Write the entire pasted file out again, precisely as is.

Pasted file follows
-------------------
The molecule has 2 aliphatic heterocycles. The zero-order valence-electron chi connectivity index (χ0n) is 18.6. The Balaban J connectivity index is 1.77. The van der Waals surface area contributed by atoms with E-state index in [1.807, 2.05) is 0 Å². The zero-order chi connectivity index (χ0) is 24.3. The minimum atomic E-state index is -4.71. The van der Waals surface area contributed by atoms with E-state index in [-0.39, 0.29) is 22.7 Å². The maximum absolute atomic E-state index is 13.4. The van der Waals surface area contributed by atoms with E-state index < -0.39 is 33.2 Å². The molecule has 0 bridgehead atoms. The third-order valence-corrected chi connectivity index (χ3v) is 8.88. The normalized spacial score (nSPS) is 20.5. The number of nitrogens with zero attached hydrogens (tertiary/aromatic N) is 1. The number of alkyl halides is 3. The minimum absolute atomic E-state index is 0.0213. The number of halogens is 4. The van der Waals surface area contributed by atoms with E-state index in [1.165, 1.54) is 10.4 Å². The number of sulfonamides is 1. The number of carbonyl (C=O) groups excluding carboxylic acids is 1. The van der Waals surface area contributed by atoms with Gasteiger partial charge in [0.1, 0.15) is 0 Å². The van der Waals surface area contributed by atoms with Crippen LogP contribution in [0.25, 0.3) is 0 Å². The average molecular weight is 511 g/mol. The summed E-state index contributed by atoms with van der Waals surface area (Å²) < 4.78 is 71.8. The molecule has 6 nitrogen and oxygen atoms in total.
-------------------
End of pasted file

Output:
The molecule has 2 aliphatic heterocycles. The zero-order valence-electron chi connectivity index (χ0n) is 18.6. The Balaban J connectivity index is 1.77. The van der Waals surface area contributed by atoms with E-state index in [1.807, 2.05) is 0 Å². The zero-order chi connectivity index (χ0) is 24.3. The minimum atomic E-state index is -4.71. The van der Waals surface area contributed by atoms with E-state index in [-0.39, 0.29) is 22.7 Å². The maximum absolute atomic E-state index is 13.4. The van der Waals surface area contributed by atoms with E-state index < -0.39 is 33.2 Å². The molecule has 0 bridgehead atoms. The third-order valence-corrected chi connectivity index (χ3v) is 8.88. The normalized spacial score (nSPS) is 20.5. The number of nitrogens with zero attached hydrogens (tertiary/aromatic N) is 1. The number of alkyl halides is 3. The minimum absolute atomic E-state index is 0.0213. The number of halogens is 4. The van der Waals surface area contributed by atoms with E-state index in [1.165, 1.54) is 10.4 Å². The number of sulfonamides is 1. The number of carbonyl (C=O) groups excluding carboxylic acids is 1. The van der Waals surface area contributed by atoms with Gasteiger partial charge in [0.1, 0.15) is 0 Å². The van der Waals surface area contributed by atoms with Crippen LogP contribution in [0.25, 0.3) is 0 Å². The average molecular weight is 511 g/mol. The summed E-state index contributed by atoms with van der Waals surface area (Å²) < 4.78 is 71.8. The molecule has 6 nitrogen and oxygen atoms in total.